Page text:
Thickening of the fibrous tissue layer underneath the skin of the palm and fingers including nodules/bumps.
Initial symptoms include itching, aching in the palm as one or more tender nodules form in the palm. Over time the tenderness subsides as the nodules thicken and contract forming tough bands under the skin. This fibrous bands cause the fingers to curl. Most commonly affected are the ring finger and little finger. The contracture is not dangerous and usually progresses very slowly and may not become troublesome for years.
Non-surgical: Steroid injections can relieve pain and may prevent the progression of the contracture.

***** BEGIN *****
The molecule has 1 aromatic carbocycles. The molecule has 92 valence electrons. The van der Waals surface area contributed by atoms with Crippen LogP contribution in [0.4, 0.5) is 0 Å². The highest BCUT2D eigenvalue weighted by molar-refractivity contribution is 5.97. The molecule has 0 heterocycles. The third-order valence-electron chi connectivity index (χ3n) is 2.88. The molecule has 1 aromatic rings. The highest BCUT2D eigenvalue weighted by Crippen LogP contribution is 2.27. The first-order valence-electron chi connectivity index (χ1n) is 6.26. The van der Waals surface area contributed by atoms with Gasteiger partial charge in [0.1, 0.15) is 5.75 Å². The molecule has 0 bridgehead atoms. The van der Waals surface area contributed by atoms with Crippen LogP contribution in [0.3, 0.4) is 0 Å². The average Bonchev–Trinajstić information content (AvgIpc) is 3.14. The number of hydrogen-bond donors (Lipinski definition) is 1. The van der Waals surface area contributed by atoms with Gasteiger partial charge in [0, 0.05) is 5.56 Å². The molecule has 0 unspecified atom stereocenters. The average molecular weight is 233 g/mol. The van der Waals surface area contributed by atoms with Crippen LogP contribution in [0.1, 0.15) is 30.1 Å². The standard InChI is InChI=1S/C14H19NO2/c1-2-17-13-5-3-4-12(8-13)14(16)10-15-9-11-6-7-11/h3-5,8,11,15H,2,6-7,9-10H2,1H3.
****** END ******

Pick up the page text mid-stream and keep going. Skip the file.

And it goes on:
Surgical: Surgery to divide or remove the thickened bands may be indicated if function is limited in order to restore finger motion. Approximately 20% of people will experience some degree of recurrence requiring further surgery.
Some swelling and soreness is expected after surgery. After surgery a specialised intensive course of hand therapy is required to assist in improving function and range of motion in the hand. This may need to be continued for up to six months with improvements out to nine months post-surgery.